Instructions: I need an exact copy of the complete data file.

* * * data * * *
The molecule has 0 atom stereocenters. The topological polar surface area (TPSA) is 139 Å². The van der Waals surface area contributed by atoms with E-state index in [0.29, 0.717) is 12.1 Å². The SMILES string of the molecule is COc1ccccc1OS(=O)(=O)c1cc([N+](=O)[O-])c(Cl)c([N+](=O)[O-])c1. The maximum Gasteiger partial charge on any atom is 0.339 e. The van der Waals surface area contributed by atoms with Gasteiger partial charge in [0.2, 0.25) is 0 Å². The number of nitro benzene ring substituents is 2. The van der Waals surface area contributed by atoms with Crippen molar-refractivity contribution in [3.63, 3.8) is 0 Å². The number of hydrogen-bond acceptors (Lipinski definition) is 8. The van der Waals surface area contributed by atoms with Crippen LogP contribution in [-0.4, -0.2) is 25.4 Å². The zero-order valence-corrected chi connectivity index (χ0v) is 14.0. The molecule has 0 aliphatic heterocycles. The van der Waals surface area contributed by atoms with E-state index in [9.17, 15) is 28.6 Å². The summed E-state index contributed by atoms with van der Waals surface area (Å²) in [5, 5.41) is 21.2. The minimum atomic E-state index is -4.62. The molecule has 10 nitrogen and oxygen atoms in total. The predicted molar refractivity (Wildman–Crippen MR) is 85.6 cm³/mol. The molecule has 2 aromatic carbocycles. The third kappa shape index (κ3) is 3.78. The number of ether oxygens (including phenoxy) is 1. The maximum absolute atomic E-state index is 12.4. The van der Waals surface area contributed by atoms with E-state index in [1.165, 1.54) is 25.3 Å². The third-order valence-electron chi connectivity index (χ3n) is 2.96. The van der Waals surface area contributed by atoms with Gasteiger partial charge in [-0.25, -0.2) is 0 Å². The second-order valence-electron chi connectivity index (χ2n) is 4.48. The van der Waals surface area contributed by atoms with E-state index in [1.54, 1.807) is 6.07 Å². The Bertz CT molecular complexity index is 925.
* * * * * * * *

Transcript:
The molecule has 0 atom stereocenters. The topological polar surface area (TPSA) is 139 Å². The van der Waals surface area contributed by atoms with E-state index in [0.29, 0.717) is 12.1 Å². The SMILES string of the molecule is COc1ccccc1OS(=O)(=O)c1cc([N+](=O)[O-])c(Cl)c([N+](=O)[O-])c1. The maximum Gasteiger partial charge on any atom is 0.339 e. The van der Waals surface area contributed by atoms with Gasteiger partial charge in [0.2, 0.25) is 0 Å². The number of nitro benzene ring substituents is 2. The van der Waals surface area contributed by atoms with Crippen molar-refractivity contribution in [3.63, 3.8) is 0 Å². The number of hydrogen-bond acceptors (Lipinski definition) is 8. The van der Waals surface area contributed by atoms with Crippen LogP contribution in [-0.4, -0.2) is 25.4 Å². The zero-order valence-corrected chi connectivity index (χ0v) is 14.0. The molecule has 0 aliphatic heterocycles. The van der Waals surface area contributed by atoms with E-state index in [9.17, 15) is 28.6 Å². The summed E-state index contributed by atoms with van der Waals surface area (Å²) in [5, 5.41) is 21.2. The minimum atomic E-state index is -4.62. The molecule has 10 nitrogen and oxygen atoms in total. The predicted molar refractivity (Wildman–Crippen MR) is 85.6 cm³/mol. The molecule has 2 aromatic carbocycles. The third kappa shape index (κ3) is 3.78. The number of ether oxygens (including phenoxy) is 1. The maximum absolute atomic E-state index is 12.4. The van der Waals surface area contributed by atoms with E-state index in [1.165, 1.54) is 25.3 Å². The third-order valence-electron chi connectivity index (χ3n) is 2.96. The van der Waals surface area contributed by atoms with Gasteiger partial charge in [-0.25, -0.2) is 0 Å². The second-order valence-electron chi connectivity index (χ2n) is 4.48. The van der Waals surface area contributed by atoms with E-state index in [1.54, 1.807) is 6.07 Å². The Bertz CT molecular complexity index is 925.